Controls on the movement of fruit and vegetables in the Auckland suburbs of Devonport and Ōtara have been lifted after no further fruit fly have been found there.
In its submission to Ministry of Primary Industries (MPI), Westland says open entry and open re-entry “could be phased out” only for new dairy conversions.
“To be clear, by open entry and re-entry we mean milk from new dairy conversions. We do not mean that Fonterra could choose not to collect milk from an existing dairy farm. Westland does not wish to see a situation whereby any farmer could have their milk not collected,” the co-op says.
Under DIRA Fonterra has a statutory obligation to be an open cooperative that accepts all milk supply offered by any dairy farmer in New Zealand provided he or she holds proportionate share s in the co-op. Fonterra's first preference is a total repeal of the open entry provisions of DIRA and Fonterra farmers will be happy to see Westland backing the co-op’s stance.
Westland says there remains a need for the DIRA.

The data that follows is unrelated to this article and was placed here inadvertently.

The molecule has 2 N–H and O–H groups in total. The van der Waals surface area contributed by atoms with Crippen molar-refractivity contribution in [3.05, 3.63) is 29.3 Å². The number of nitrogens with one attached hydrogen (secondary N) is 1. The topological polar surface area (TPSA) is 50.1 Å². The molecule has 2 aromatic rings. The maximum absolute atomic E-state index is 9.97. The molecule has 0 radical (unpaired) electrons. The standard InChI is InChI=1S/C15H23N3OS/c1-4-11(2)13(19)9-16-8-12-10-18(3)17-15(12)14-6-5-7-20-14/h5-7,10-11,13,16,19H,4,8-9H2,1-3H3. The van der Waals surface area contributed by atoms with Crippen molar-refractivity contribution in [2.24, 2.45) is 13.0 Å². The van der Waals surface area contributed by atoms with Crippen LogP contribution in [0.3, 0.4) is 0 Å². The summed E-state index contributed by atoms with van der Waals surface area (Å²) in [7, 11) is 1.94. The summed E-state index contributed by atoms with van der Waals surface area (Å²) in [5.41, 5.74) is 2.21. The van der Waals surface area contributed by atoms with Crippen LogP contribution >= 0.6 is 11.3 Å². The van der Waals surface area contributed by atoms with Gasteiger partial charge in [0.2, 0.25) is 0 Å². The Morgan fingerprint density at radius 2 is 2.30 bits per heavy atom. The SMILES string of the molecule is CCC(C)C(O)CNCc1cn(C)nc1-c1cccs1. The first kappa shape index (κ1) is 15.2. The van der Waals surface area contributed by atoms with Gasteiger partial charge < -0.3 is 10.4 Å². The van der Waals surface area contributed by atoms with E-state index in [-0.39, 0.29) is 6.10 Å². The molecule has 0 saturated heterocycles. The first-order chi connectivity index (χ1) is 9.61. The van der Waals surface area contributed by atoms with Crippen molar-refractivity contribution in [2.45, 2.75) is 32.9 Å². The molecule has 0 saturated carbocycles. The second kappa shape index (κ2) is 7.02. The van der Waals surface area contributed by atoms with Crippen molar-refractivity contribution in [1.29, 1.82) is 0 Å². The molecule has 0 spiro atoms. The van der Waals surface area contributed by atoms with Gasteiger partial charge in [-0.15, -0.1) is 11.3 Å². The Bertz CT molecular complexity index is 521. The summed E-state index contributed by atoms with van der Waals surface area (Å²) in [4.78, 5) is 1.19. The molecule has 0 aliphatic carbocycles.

“The DIRA contestability provisions have helped protect the long-term interests of New Zealand dairy farmers, consumers and the nation’s overall economic wellbeing.
“It is recognised that the dairy industry’s environmental impact has got worse as intensification has increased and as land has been converted to dairy. We consider that, at the margin, DIRA’s open entry provisions may have contributed to this outcome and could be phased out without imposing significant costs.
“We would not want to see unfettered open entry available for new dairy conversions.
The environmental situation has been acknowledged by farmers and efforts are in place to mitigate adverse effects of dairying. However, any further environmental protections required should be imposed by environmental legislation, such as the Resource Management Act (RMA), rather than through the DIRA,” Westland said in its submission.